That’s how it always seemed to go down with Thomas, and I was hardly the only one lucky enough to get in on the action.  Gregarious and indefatigable, Thomas, when it came to co-mingling with his peers, was the most popular player of his era.

Picture a time without microblogging or social networking; without PDAs or text messaging; when email was something you did at your desktop with a dial-up phone line plugged into the back of your computer; when the bloggers of the future sat on couches and mumbled to themselves; when there was no such thing as Caller ID, and only a few people you knew had cell phones.

Go back to that bygone age, and consider the notion that the NFL’s communal pulse ran through Derrick Thomas.  Now realize that this is not a stretch, and that there are scores of well-known character witnesses who’d willfully testify that the tenacious tackler of quarterbacks was particularly averse to hitting the sack.

Can you even imagine Derrick Thomas trying to play and live in today’s society?  We live in a world where people like me get worried when Larry Johnson spends a weekend in Vegas.  Dick Vermeil, Herman Edwards, Todd Haley or any coach would pull their hair out with the amount of TMZ-quality gossip Thomas would have produced.  I don’t think Derrick Thomas could have been Derrick Thomas in a world where players are being fined for tweeting about training camp food.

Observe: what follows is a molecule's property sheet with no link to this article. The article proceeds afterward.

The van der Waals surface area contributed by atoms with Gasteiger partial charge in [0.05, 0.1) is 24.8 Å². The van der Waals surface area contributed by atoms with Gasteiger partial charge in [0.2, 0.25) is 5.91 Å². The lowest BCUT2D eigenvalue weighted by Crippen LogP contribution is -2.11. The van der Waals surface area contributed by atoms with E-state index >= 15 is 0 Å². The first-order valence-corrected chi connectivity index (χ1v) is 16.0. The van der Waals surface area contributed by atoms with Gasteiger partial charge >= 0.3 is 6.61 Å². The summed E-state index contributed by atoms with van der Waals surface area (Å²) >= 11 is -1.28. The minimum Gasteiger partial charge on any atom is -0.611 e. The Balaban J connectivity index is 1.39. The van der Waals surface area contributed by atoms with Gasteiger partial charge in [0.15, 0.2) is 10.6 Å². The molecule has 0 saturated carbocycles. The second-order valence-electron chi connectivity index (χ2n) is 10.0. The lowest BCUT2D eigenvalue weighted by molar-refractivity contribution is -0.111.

SI’s Peter King, who stopped by Chiefs training camp earlier this week, looks at how Derrick Thomas’ legacy lives on with his son Derrion.

There’s going to be a tear or two shed when Derrion comes up on the video board before his dad’s bust is unveiled Saturday night at the Hall here.

Derrion used to sit at the 50-yard-line at Arrowhead Stadium for Chiefs home games, and he and his father would talk about school, life and most anything but football as he grew.  Derrion was a swimmer in his formative years, then followed in his dad’s footsteps by becoming a pass rusher at Blue Springs South High in the Kansas City area.  In his senior season last fall, his team faced prohibitive favorite Rockhurst in the Class 6 state quarterfinals, and the day of the game, one of his dad’s old friends from the Chiefs, equipment man Allen Wright, asked him to come by Arrowhead Stadium beforehand.